Department of Mathematical Sciences

Dynamical systems and complexity

Understanding the temporal behaviour of dynamical systems defined by differential equations or maps is key to many questions in applications as well as in Pure Mathematics. Our work studies a number of fundamental problems and phenomena. The weekly cross-disciplinary seminar series organised by the Centre for Networks and Collective Behaviour generates lively interdisciplinary discussion and supports extensive contact between Mathematical Sciences and many other research groups across the University.

Our research activities include the following themes:

Related areas of our research include:

Further details are given below.

Gradient flows

Research staff: Johannes Zimmer, Hartmut Schwetlick

Nonequilibrium problems and the derivation of thermodynamic quantities, such as entropy, from microscopic models are of considerable current interest. A starting point is here the analysis of the over-damped limit of an evolution, that is, a context where the damping is so strong that inertial effects can be neglected. Then the behaviour of many materials can be described by the desire to reduce their energy. We call an evolution a gradient flow when, loosely speaking, a dynamical system moves at any time in the direction of the steepest descent of the energy. Here a fascinating problem is to derive rigorously the effective energy and evolution equation for a given microscopic model. For example, it is known that the diffusion equation can be interpreted as gradient flow of the entropy in the Wasserstein metric. How can we link this description directly to an underlying model of Brownian motion? This link shows that entropy is indeed macroscopically the driving force, and explains why the Wasserstein metric occurs. The argument combines probabilistic and analytic techniques, namely Large Deviation Principles and Gamma-convergence.

Many particle systems and lattice dynamical systems

Research staff: Karsten Matthies, Hartmut Schwetlick, Johannes Zimmer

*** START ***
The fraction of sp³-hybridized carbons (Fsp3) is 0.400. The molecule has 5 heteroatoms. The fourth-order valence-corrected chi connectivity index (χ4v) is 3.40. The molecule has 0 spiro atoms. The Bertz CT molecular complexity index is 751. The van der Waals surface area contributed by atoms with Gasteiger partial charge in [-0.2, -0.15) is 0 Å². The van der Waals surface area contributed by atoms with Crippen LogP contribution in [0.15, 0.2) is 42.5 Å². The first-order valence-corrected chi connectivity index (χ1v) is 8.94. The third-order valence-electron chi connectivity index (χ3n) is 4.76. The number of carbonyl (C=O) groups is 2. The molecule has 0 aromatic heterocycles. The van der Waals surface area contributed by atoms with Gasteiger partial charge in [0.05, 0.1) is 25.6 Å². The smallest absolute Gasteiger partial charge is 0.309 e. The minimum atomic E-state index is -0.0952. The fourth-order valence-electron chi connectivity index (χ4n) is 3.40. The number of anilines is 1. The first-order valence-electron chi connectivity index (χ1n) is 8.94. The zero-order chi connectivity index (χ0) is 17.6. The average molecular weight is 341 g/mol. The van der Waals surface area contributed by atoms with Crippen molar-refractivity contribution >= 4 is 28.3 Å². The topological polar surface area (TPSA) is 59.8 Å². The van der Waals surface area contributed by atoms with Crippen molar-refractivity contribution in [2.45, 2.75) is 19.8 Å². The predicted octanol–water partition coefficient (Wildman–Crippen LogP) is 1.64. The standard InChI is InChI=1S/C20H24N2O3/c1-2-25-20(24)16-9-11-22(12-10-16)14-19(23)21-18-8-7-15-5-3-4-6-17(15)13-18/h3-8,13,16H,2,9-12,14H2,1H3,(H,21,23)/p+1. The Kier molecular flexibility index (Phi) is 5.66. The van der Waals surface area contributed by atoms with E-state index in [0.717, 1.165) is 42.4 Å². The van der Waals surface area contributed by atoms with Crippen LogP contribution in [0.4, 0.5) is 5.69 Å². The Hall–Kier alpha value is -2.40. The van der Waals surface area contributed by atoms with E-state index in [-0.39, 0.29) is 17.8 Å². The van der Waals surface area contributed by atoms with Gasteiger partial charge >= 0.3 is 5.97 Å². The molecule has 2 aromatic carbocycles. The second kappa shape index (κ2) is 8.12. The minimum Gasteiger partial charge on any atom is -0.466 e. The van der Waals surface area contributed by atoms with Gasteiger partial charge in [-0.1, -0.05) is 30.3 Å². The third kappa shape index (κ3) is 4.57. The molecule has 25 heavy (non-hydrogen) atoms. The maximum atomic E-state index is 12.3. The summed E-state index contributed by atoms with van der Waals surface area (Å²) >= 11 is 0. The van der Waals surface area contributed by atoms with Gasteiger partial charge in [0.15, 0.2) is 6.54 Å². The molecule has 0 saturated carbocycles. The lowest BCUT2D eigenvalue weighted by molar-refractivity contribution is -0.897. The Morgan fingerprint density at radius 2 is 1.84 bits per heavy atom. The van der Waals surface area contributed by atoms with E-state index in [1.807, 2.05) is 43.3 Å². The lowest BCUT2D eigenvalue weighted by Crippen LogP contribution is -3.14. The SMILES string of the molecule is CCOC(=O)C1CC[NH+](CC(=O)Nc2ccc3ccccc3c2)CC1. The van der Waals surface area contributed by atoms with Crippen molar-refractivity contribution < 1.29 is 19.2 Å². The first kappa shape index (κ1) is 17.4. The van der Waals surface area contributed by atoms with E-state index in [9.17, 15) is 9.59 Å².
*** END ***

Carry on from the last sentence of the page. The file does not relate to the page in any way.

Dynamical systems with many degrees of freedom occur when physical systems are resolved up to the atomic level. Particles form then lattices or gases. Recent research studies the connection and differences of such discrete systems and the corresponding continuum descriptions via partial differential equations.

Many physical problems are well described on a microscopic scale by atoms which are linked by nonlinear springs. Such models appear in solid state physics (e.g., in models for the elastic and plastic behaviour of crystals). The governing equations are so-called lattice dynamical systems; these systems arise as well in statistical mechanics and biology, for example as idealisations of DNA molecules in the biological sciences.

Fermi, Pasta and Ulam discovered in 1953 the complexity of these systems in a now-famous computer simulation of a chain of 64 atoms. The discovery that the system does not behave ergodically strongly influenced the development of KAM theory, chaos and solitons. Many challenges remain; one important problem is the existence theory for travelling waves in lattice dynamical systems. A variety of tools from the calculus of variations and PDEs can be applied, such as mountain pass arguments or compensated compactness. Yet, many tools from PDEs cannot be easily adapted, and the existence theory for lattice dynamical systems is far from satisfactory. One challenge is to prove the existence of waves for a number of lattice dynamical systems; another challenge is to prove qualitative statements, such as stability.